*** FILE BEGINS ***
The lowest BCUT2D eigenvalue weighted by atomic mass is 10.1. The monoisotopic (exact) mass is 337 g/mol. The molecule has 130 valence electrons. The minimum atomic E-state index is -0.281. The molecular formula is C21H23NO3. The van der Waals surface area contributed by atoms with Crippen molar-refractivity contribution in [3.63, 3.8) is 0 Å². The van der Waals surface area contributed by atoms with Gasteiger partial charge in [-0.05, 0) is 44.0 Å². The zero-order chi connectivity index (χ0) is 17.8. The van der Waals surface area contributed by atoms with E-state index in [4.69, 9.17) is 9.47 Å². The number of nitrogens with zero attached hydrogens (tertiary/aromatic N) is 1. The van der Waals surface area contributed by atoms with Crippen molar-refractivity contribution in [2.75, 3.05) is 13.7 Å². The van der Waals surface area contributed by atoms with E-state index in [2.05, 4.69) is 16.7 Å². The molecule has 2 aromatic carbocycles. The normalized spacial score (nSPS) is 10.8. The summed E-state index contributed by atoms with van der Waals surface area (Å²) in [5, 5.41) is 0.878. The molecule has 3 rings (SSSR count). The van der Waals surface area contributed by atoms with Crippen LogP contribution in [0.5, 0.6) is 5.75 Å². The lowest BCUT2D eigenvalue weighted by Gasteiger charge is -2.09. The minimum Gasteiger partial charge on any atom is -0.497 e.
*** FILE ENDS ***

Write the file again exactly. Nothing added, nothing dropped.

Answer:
The lowest BCUT2D eigenvalue weighted by atomic mass is 10.1. The monoisotopic (exact) mass is 337 g/mol. The molecule has 130 valence electrons. The minimum atomic E-state index is -0.281. The molecular formula is C21H23NO3. The van der Waals surface area contributed by atoms with Crippen molar-refractivity contribution in [3.63, 3.8) is 0 Å². The van der Waals surface area contributed by atoms with Gasteiger partial charge in [-0.05, 0) is 44.0 Å². The zero-order chi connectivity index (χ0) is 17.8. The van der Waals surface area contributed by atoms with E-state index in [4.69, 9.17) is 9.47 Å². The number of nitrogens with zero attached hydrogens (tertiary/aromatic N) is 1. The van der Waals surface area contributed by atoms with Crippen molar-refractivity contribution in [2.75, 3.05) is 13.7 Å². The van der Waals surface area contributed by atoms with E-state index in [2.05, 4.69) is 16.7 Å². The molecule has 2 aromatic carbocycles. The normalized spacial score (nSPS) is 10.8. The summed E-state index contributed by atoms with van der Waals surface area (Å²) in [5, 5.41) is 0.878. The molecule has 3 rings (SSSR count). The van der Waals surface area contributed by atoms with Crippen LogP contribution in [0.5, 0.6) is 5.75 Å². The lowest BCUT2D eigenvalue weighted by Gasteiger charge is -2.09. The minimum Gasteiger partial charge on any atom is -0.497 e.